Behind-the-scenes look at White Center Square – in 2 ways

(National Development Council’s Michelle Morlan with White Center Square developer Con Vong)
By Tracy Record
White Center Now

Con Vong says his family hasn’t chosen the date yet for the anticipated July grand opening of White Center Square, but the choice will be a big one: “You’ve got to pick a good day.”

The date was strategically chosen, after all, for last May’s groundbreaking (WCN coverage here) at the site along 100th between 14th and 15th SW (map), and the ceremony featured prayers and blessings as well as shovels.

Now, 10 months later, the buildings are up, though the future 68-space parking lot is still rocks, dirt and heavy equipment. We took a hard=hat tour of the site this week at the invitation of local reps from the National Development Council, a nonprofit agency that helped arrange the financing for the $11 million project, including the use of New Markets Tax Credits – a federal program whose future is by no means guaranteed, which is why those involved with it are working to get the word out about what it’s helped achieve.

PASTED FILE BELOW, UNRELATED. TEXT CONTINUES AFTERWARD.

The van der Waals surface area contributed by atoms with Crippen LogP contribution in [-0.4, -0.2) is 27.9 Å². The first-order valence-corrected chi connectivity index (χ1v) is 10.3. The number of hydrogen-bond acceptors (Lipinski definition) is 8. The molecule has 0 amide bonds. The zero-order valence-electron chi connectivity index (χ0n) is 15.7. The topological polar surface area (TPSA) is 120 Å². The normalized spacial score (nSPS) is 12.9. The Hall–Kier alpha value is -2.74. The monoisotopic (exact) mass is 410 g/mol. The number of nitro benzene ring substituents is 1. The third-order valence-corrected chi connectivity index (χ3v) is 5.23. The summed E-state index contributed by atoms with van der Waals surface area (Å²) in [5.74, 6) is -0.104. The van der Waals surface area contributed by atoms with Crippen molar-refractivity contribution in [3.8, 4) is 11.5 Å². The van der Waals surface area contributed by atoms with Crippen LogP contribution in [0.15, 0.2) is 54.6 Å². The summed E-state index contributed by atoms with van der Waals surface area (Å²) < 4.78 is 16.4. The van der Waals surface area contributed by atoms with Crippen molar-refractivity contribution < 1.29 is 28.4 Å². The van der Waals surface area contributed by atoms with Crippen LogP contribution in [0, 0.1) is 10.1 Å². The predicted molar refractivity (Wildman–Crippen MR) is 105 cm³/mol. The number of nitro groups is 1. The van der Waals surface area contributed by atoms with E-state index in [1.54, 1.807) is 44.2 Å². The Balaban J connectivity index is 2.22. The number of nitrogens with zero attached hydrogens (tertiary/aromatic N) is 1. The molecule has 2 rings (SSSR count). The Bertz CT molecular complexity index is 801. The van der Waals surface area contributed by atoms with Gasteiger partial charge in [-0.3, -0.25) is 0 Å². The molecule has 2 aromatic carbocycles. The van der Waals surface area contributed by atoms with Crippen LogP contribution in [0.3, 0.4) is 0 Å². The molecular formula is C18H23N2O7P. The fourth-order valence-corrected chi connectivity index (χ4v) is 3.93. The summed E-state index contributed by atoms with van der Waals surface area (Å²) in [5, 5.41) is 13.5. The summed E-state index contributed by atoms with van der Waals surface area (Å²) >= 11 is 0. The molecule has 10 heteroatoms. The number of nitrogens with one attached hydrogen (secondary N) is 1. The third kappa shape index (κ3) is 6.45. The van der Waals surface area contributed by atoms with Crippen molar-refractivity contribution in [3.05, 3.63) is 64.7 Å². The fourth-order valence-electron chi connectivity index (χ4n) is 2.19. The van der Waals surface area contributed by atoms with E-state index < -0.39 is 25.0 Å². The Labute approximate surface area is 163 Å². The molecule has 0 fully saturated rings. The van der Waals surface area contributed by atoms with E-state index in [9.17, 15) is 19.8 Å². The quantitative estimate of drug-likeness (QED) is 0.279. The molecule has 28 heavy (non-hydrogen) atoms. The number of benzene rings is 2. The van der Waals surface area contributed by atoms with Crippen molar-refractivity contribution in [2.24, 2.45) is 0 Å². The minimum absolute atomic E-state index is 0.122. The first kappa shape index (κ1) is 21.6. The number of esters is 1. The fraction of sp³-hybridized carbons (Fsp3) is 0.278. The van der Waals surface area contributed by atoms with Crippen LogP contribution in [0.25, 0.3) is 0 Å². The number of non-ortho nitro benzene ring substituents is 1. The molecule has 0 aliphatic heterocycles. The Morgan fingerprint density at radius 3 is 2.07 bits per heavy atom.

At the White Center Square site, a new 11,000-square-foot Vong’s market is the centerpiece. That’s double the size of the family’s current market less than a block north, where they’ve been in business more than a decade – here’s a quick video look inside:

As we stand in the cavernous space with two local NDC reps, their communications liaison, and a construction manager, Con Vong points to corners where the expanded deli will go, where the meat section will go, where the produce section will go.

The market and its future parking lot, not yet paved, are flanked by two buildings with retail spaces – here’s the view, east to west:

Inside the two retail buildings, the high-ceilinged spaces all have front and rear entries, so the potential exists for customers and workers to enter either from the parking lot or from the 15th and 14th SW streetfronts.

From the eastern side, you can see across 14th to popular Big Al Brewing: